$\pi(x)$ | Prime-counting function | $\pi(11) = 5$ |

$\phi(x)$ | Euler’s totient function | $\phi (15) = \phi (5) \cdot \phi (3)$ |

$\omega(x)$ | Prime omega function | Since $60=2^2 \cdot 3 \cdot 5$, $\omega(60)=3$. |

$\mathrm{id}_A (x)$ | Identity function on set $A$ | For all sets $A$, $\mathrm{id}_A$ is both one-to-one and onto. |

$\mathbf{1}_A(x)$, $\chi_A(x)$ | Indicator/characteristic function of set $A$ | $\mathbf{1}_{\mathbb{Q}}(x) = \\ \begin{cases} 1 & x \in \mathbb{Q} \\ 0 & x \notin \mathbb{Q} \end{cases}$ |

$\delta_{ij}$ | Kronecker delta function | For each identity matrix $I$, $I_{ij}=\delta_{ij}$. |

Symbol Name | Explanation | Example |
---|---|---|

$\bar{z}$ | Conjugate of complex number $z$ | $\overline{5 + 6i}= \\ 5-6i$ |

$\Re(z)$ | Real part of complex number $z$ | $\Re (z) \in \mathbb{R}$ |

$\Im(z)$ | Imaginary part of complex number $z$ | $\Im (\bar{z})= -\Im (z)$ |

$|z|$ | Absolute value of complex number $z$ | $|z|^2=z\bar{z}$ |

$\arg(z)$ | Arguments of complex number $z$ | $\dfrac{\pi}{4} \in \arg \left( 1+1i \right)$ |

$\mathrm{cis}(\theta)$ | Cis notation(Shorthand for $\cos\theta + i \sin\theta$) | $\mathrm{cis}(\pi) = e^{\pi i}$ |

Symbol Name | Explanation | Example |
---|---|---|

$-\mathbf{v}$ | Additive inverse of vector $\mathbf{v}$ | $\mathbf{v} + (-\mathbb{v}) = \mathbf{0}$ |

$k\mathbf{v}$ | Scalar product of vector $\mathbf{v}$ by scalar $k$ | $(-1)\mathbf{v}=-\mathbf{v}$ |

$\mathbf{u} + \mathbf{v}$ | Sum of vectors $\mathbf{u}$ and $\mathbf{v}$ | $\mathbf{u} + \mathbf{0} = \mathbf{u}$ |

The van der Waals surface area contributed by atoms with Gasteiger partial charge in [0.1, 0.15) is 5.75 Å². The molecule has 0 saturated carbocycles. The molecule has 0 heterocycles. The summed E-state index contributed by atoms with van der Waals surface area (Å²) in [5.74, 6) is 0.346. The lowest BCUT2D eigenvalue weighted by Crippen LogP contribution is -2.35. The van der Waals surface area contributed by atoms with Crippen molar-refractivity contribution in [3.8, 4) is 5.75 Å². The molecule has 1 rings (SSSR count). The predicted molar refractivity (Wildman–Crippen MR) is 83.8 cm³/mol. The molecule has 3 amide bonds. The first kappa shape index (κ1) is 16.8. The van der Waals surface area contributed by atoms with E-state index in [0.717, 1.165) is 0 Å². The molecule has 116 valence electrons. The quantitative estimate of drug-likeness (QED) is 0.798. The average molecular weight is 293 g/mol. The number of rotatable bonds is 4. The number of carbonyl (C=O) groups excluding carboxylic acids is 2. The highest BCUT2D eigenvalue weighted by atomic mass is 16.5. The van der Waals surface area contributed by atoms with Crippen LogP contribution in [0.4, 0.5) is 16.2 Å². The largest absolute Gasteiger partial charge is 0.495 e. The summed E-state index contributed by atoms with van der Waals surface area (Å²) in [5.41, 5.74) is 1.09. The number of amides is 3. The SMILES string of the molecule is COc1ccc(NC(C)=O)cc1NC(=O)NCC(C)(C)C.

$\mathbf{u}-\mathbf{v}$ | Difference of vectors $\mathbf{u}$ and $\mathbf{v}$ | $(5, 7, 1)-(3, 2, 5)=$ $(2, 5, -4)$ |

$\mathbf{u} \cdot \mathbf{v}$ | Dot product of vectors $\mathbf{u}$ and $\mathbf{v}$ | $(5\mathbf{u}) \cdot (7\mathbf{v}) = 35 (\mathbf{u} \cdot \mathbf{v})$ |

$\mathbf{u} \times \mathbf{v}$ | Cross product of vectors $\mathbf{u}$ and $\mathbf{v}$ | $\mathbf{v} \times \mathbf{u} =\, – ( \mathbf{u} \times \mathbf{v} )$ |

$\mathbf{u} \wedge \mathbf{v}$ | Wedge product of vectors $\mathbf{u}$ and $\mathbf{v}$ | $\mathbf{u} \wedge \mathbf{v} =\, – (\mathbf{v} \wedge \mathbf{u})$ |

$\langle \mathbf{u}, \mathbf{v} \rangle$ | Inner product of vectors $\mathbf{u}$ and $\mathbf{v}$ | In an Euclidean space, $\langle \mathbf{u}, \mathbf{v} \rangle = \mathbf{u} \cdot \mathbf{v}$ |

$\mathbf{u} \otimes \mathbf{v}$ | Outer product of vectors $\mathbf{u}$ and $\mathbf{v}$ | $(1, 2) \otimes (3, 4) =$ $\begin{pmatrix} 1 \cdot 3 & 1 \cdot 4 \\ 2 \cdot 3 & 2 \cdot 4 \end{pmatrix}$ |

$\| \mathbf{v} \|$ | Norm of vector $\mathbf{v}$ | $\| k \mathbf{v} \| = |k| \| \mathbf{v} \|$ |

$\| \mathbf{v} \|_p$ | P-norm of vector $\mathbf{v}$ | $\| \mathbf{v} \|_1 =$ $|v_1|+ \cdots + |v_n|$ |

$\hat{\mathbf{v}}$ | Unit vector in the direction of vector $\mathbf{v}$ | $\hat{\mathbf{v}} = \dfrac{\mathbf{v}}{\| \mathbf{v} \|}$ |

$\mathrm{proj}_{\mathbf{u}}\mathbf{v}$ | Projection of vector $\mathbf{v}$ onto vector $\mathbf{u}$ | $\mathrm{proj}_{\mathbf{u}}\mathbf{v} = \dfrac{\mathbf{v} \cdot \mathbf{u}}{\mathbf{u} \cdot \mathbf{u}} \, \mathbf{u}$ |

$\mathrm{oproj}_{\mathbf{u}} \mathbf{v}$ | Orthogonal projection of vector $\mathbf{v}$ onto vector $\mathbf{u}$ | $\mathrm{proj}_{\mathbf{u}} \mathbf{v} + \mathrm{oproj}_{\mathbf{u}} \mathbf{v} = \mathbf{v}$ |

Symbol Name | Explanation | Example |
---|---|---|

$-A$ | Additive inverse of matrix $A$ | $-A + A = O$ |

$kA$ | Scalar product of matrix $A$ by scalar $k$ | $5(3B)=(5 \cdot 3)B$ |

$A + B$ | Sum of matrices $A$ and $B$ | $A + B = B+A$ |

$A-B$ | Difference of matrices $A$ and $B$ | $\begin{pmatrix} 2 & 5 \\ 3 & 1 \end{pmatrix}-\begin{pmatrix} 1 & 5 \\ 2 & 4 \end{pmatrix} =$ $\begin{pmatrix} 1 & 0 \\ 1 & -3 \end{pmatrix} $ |